Solution: Trust is a social phenomenon, not a technical one. So, imagine how this might work. Imagine a document that is in FDsys, and in the digital collections of several FDLP libraries, and also at the New York Times, and at any number of other places on the web. There might be a dozen URLs for that one document. But, if GPO assigned a single DOI to it and made sure it pointed to FDsys and to “Official Depository Copies” at FDLs, that one DOI would, by definition, point to “authentic” copies — the original and those officially deposited in Title-44-authorized Federal Depository Libraries. The “prefix” part of a DOI refers to the registering agency (in this case GPO) and would further help “brand” the DOI as authentic. Users wanting “authentic” government information would look for DOIs bearing the GPO prefix — and they would find what they wanted with a single click, no matter where the particular copy they get is stored. (In addition, the DOI metadata can include authenticity information.)

Precedents. GPO would not be alone in using DOIs. Who uses DOIs? ICPSR, OECD, the European Communities’ EU publications office, CrossRef, and many others.

Barriers. The main barrier I can see to adopting DOIs is cost. I assume that it will surely cost more than implementing PURLs. But the two costs cannot be compared directly because the costs buy different things. Implementing PURLs gets us a fragile redirection system. Implementing DOIs gets us a redirection system of persistent identifiers, the ability to have multiple redirects to multiple copies, and a new way of thinking about authenticity.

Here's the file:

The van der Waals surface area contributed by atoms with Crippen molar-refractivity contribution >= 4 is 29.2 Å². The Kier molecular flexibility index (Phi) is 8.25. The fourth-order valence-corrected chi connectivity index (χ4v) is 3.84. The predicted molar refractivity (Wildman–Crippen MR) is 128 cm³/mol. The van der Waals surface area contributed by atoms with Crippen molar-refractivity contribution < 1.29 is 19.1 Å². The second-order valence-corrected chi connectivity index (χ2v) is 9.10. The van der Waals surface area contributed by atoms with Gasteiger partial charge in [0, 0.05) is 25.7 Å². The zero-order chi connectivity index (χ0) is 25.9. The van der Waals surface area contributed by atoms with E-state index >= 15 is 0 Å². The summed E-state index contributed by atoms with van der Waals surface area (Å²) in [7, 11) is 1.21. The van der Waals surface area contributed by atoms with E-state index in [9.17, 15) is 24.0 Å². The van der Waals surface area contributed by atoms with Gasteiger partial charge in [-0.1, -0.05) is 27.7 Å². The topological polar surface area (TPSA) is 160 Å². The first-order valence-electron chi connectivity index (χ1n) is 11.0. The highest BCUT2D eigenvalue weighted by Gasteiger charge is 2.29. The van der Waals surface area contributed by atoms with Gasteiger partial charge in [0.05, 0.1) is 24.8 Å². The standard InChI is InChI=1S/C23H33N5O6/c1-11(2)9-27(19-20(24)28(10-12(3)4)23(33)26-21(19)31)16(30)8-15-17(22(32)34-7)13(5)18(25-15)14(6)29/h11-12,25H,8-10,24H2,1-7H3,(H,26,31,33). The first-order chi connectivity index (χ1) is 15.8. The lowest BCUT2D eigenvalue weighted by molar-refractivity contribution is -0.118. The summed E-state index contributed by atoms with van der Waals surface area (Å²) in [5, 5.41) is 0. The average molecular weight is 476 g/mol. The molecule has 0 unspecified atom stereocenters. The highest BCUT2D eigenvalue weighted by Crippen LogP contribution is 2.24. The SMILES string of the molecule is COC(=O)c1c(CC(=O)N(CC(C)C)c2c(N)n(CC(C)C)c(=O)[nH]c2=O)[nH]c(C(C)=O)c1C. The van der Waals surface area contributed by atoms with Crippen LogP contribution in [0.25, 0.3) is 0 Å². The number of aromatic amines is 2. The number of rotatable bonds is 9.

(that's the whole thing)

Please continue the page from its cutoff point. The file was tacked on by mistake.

I welcome comments and responses to my question and particularly hope that those with more knowledge in this area will fill in the gaps I have left.


Who do you Trust? The Authentication Problem

How do we know when a digital document is “authentic”? While many in the library and academic communities hope that there will be a technological solution, the reality is that technology alone cannot solve the problem of authenticity. A report this week of research at a Chinese university illuminates one reason for this: technical tools are subject to failure, compromise, forgery, and hacking.

The article reports a flaw in an official federal standard that was originally devised by the National Security Agency and is widely used to create and verify digital signatures in e-mail and on the Web. In fact, it is embedded in every modern Web browser and operating system. The CNET article notes that, while the flaw that Chinese scientists discovered in the “Secure Hash Algorithm” is “theoretical,” it will eventually make it easier to forge electronic signatures.

But authenticity requires more than secure software. Even if we had a tool that could never be hacked and that would last forever, we would still only have part of a solution: the technical part. The other part of the solution is social: it is the issue of Trust.